This gives you this kind of output:

    mail=# select grantee, privilege_type from information_schema.role_table_grants where table_name='aliases';
       grantee    |  privilege_type
    --------------+-----------------
     mailreader   |  INSERT
     mailreader   |  SELECT
     mailreader   |  UPDATE
     mailreader   |  DELETE
     mailreader   |  TRUNCATE
     mailreader   |  REFERENCES
     mailreader   |  TRIGGER
    (7 rows)
    
    mail=#
    

    Welcome to the site! One small question: why did you insert the output as a screenshot? Please use normal text as often as possible.

    Is there a way I can see permission for sequences? This only gives table information

    Note that (as least under Postgres 9.4) the above will not work for materialized views.

    @HimanshuChauhan if I add a new role 'new_role' using role 'mailreader', will the information_schema.role_table_grants list new_role too?

    verified on postgresql 9.5

  • Using psql meta-commands:

    https://www.postgresql.org/docs/current/static/app-psql.html

    Going over the page with Ctrl+F gives:

    \ddp [ pattern ] Lists default access privilege settings.

    \dp [ pattern ] Lists tables, views and sequences with their associated access privileges.

    \l[+] [ pattern ] List the databases in the server and show .... access privileges.

    Also mentioned above, but not found with word "privileges" on the manual page:

    \du+ for roles with login and \dg+ for roles without - will have a filed "Member of" where you find roles granted to roles.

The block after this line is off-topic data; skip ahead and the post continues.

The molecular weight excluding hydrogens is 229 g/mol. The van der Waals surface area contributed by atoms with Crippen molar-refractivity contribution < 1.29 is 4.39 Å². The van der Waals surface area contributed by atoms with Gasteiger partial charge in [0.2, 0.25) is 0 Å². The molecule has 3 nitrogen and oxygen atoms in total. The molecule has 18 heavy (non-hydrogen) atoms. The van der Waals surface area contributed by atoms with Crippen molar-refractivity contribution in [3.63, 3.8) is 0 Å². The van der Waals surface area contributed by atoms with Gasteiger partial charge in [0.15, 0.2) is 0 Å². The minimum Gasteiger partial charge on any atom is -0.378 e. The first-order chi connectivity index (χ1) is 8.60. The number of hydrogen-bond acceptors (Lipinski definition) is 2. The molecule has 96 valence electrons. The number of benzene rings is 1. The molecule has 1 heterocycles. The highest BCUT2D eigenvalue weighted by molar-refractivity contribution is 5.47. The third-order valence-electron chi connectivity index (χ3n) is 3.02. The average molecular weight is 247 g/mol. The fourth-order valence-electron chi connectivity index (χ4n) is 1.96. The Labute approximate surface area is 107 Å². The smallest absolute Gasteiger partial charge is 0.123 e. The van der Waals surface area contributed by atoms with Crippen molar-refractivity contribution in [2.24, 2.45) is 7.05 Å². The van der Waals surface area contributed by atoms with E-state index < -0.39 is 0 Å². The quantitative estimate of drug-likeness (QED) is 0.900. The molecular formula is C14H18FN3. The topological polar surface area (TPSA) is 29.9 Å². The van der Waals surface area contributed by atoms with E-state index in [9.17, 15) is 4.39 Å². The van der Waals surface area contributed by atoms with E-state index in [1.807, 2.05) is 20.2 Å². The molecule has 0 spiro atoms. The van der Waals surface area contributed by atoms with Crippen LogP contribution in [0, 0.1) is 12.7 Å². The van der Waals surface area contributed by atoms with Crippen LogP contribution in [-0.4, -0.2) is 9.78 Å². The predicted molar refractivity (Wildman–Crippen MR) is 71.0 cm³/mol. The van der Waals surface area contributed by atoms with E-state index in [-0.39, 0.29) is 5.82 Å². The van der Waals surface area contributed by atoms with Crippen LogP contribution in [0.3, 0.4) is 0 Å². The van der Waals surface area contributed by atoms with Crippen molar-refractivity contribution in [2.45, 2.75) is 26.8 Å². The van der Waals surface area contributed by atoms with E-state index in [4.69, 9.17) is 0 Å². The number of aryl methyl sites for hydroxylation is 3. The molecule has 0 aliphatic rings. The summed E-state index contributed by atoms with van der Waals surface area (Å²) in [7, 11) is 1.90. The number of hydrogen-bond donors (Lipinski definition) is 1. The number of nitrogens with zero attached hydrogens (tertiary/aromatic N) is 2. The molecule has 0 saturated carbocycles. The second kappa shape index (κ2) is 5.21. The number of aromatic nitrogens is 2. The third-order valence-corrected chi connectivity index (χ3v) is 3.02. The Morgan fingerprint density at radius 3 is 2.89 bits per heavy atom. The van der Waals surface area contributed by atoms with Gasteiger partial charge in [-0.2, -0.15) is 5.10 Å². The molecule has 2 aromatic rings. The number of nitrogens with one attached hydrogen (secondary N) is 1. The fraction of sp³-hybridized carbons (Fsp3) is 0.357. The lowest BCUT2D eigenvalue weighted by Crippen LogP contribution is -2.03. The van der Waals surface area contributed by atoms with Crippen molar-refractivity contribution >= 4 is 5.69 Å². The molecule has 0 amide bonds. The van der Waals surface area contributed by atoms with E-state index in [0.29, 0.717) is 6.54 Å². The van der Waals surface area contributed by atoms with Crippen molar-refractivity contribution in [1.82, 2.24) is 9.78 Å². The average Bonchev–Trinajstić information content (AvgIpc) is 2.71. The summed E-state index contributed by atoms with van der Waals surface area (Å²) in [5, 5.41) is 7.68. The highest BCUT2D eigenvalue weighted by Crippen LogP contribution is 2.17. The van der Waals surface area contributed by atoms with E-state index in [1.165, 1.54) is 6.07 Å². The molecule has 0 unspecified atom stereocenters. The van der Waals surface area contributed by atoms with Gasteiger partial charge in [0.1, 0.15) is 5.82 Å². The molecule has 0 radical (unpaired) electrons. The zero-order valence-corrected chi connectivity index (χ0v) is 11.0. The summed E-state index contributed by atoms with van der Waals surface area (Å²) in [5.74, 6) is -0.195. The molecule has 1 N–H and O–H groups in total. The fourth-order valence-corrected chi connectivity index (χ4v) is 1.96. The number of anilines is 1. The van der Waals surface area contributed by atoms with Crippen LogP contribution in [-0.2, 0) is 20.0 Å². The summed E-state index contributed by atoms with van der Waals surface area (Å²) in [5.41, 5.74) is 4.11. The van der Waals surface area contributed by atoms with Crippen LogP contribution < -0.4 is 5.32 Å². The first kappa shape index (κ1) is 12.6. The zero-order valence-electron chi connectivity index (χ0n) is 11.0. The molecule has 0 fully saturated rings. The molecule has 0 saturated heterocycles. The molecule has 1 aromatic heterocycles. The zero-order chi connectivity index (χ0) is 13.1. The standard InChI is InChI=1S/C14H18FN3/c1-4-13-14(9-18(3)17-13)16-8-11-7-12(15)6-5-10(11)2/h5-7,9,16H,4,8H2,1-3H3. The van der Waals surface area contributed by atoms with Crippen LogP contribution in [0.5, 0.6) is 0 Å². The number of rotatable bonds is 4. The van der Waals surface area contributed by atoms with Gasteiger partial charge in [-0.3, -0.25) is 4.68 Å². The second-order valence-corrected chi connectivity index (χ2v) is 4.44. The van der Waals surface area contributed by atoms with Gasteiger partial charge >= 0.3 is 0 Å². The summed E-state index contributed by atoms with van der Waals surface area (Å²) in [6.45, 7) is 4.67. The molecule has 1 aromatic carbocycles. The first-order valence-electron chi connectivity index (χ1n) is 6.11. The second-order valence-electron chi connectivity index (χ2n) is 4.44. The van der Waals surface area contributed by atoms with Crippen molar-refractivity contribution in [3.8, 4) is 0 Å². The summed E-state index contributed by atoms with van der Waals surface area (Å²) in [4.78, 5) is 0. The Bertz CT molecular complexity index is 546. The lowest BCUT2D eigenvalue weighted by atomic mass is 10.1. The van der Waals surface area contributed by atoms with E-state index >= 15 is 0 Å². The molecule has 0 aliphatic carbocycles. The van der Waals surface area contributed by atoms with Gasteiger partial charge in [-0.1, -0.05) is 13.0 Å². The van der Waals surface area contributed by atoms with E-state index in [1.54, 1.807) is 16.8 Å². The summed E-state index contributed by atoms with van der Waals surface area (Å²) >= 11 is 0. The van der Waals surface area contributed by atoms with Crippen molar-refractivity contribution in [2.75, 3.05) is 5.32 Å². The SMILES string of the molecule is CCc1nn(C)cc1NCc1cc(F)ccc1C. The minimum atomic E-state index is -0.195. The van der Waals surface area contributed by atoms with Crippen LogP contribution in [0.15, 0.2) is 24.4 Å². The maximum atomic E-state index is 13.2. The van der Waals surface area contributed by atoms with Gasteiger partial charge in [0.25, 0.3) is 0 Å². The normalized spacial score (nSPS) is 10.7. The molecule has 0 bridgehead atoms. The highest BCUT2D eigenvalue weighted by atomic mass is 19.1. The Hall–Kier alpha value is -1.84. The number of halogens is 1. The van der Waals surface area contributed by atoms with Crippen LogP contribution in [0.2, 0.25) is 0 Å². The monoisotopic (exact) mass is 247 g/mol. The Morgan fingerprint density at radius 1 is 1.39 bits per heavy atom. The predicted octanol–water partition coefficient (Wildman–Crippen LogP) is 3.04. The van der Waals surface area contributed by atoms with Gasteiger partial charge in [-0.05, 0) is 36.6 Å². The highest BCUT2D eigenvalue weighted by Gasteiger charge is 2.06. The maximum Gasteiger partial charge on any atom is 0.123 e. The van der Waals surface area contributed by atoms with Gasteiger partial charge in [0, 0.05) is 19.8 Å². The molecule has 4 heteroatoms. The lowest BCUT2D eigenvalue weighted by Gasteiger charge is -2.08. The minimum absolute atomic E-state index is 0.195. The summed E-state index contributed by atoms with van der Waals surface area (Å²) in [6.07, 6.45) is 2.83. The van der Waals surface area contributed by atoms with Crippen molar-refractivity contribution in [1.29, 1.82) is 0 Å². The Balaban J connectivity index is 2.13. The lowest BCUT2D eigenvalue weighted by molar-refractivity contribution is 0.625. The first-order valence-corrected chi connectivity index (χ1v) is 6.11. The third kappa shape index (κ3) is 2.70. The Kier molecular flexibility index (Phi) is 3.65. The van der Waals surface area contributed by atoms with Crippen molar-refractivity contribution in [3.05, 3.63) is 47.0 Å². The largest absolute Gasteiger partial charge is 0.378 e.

I deliberately skip function and language privileges here, found in psql manual as barely manipulated (and if you do use those privileges you wont come here for an advise). same for user defined types, domains and so on - using "+" after the meta-command will show you privileges if applicable.


    A little extreme way to check the privileges is dropping the user in transaction, e.g.:

    s=# begin; drop user x;
    BEGIN
    Time: 0.124 ms
    ERROR:  role "x" cannot be dropped because some objects depend on it
    DETAIL:  privileges for type "SO dT"
    privileges for sequence so
    privileges for schema bin
    privileges for table xx
    privileges for table "csTest"
    privileges for table tmp_x
    privileges for table s1
    privileges for table test
    Time: 0.211 ms
    s=# rollback;
    ROLLBACK
    Time: 0.150 ms
    

    When the list is longer than N, (at least in 9.3), warning with list of privileges is collapsed, but you still can find it full in logs...